Iran Breaches Critical Limit on Nuclear Fuel Under 2015 Pact, State Media Claims

Iran has exceeded a key limitation on how much nuclear fuel it can possess under the 2015 international pact curbing its nuclear program, effectively declaring that it would no longer respect an agreement that President Donald Trump abandoned more than a year ago, state media reported on Monday, The New York Times informed.

The breach of the limitation, which restricted Iran’s stockpile of low-enriched uranium to about 660 pounds, does not by itself give the country enough to produce a nuclear weapon. But it is the strongest signal yet that Iran is moving to abandon the limits and restore the far larger stockpile that took the United States and five other nations years to persuade Tehran to send abroad.

The developments were first reported by the semiofficial Fars news agency, citing an “informed source.” Mohammad Javad Zarif, the Iranian foreign minister of Iran, was later quoted confirming the news, according to another semiofficial outlet, the Iranian Students’ New Agency, or ISNA.

The report from Fars said that representatives of the International Atomic Energy Agency determined last week that Iran had passed the threshold, but a spokesman for the agency said on Monday that inspectors were “on the ground” and would “report to headquarters” once the stockpile had been verified.

It was unclear how much the action would escalate the tensions between Washington and Tehran after the downing of an American surveillance drone in June nearly resulted in military strikes.

But it returns the focus to Iran’s two-decade pursuit of technology that could produce a nuclear weapon – exactly where it was before President Barack Obama and President Hassan Rouhani of Iran struck their deal four years ago, the Times adds.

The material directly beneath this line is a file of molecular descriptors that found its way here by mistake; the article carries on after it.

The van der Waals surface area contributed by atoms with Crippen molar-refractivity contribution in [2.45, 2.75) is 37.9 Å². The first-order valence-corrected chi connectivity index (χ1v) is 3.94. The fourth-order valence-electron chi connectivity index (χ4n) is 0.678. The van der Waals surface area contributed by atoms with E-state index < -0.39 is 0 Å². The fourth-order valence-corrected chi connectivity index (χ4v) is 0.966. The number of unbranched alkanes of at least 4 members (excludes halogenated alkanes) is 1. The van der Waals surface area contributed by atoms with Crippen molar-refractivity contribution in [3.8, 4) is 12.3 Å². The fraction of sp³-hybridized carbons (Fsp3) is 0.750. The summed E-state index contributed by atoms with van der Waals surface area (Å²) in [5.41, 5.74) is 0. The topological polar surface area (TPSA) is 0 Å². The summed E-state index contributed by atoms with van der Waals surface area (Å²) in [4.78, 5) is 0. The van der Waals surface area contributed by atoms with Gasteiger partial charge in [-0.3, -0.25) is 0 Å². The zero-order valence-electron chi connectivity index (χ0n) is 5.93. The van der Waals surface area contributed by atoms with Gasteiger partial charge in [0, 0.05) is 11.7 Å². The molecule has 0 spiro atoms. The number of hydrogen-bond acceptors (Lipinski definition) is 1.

While the Trump administration had no immediate reaction to the announcement, Secretary of State Mike Pompeo said last month that the United States would never allow Iran to get within one year of possessing enough fuel to produce a nuclear weapon. His special envoy for Iran, Brian H. Hook, has often said that under a new deal, the United States would insist on “zero enrichment for Iran.”

Iran has so far rejected beginning any negotiation, saying that the United States must first return to the 2015 agreement and comply with all of its terms.

On June 28, after meeting in Vienna with European officials who had promised to set up a barter system with Iran to compensate for the effects of American sanctions that Britain, France and Germany say are unwise, Iranian officials said the effort was insufficient. Hook has estimated the sanctions have cost Iran $50 billion in lost oil sales, far more than the system the Europeans are putting in place would generate.

As they left the meeting, Iranian officials hinted that the breaking of the limit would go forward, though it could just as easily be reversed in the future. For now, however, Iran seems on a pathway to step-by-step dissolution of key parts of the accord. Rouhani has said that Iran will begin raising the level of uranium enrichment this month, the Times noted.

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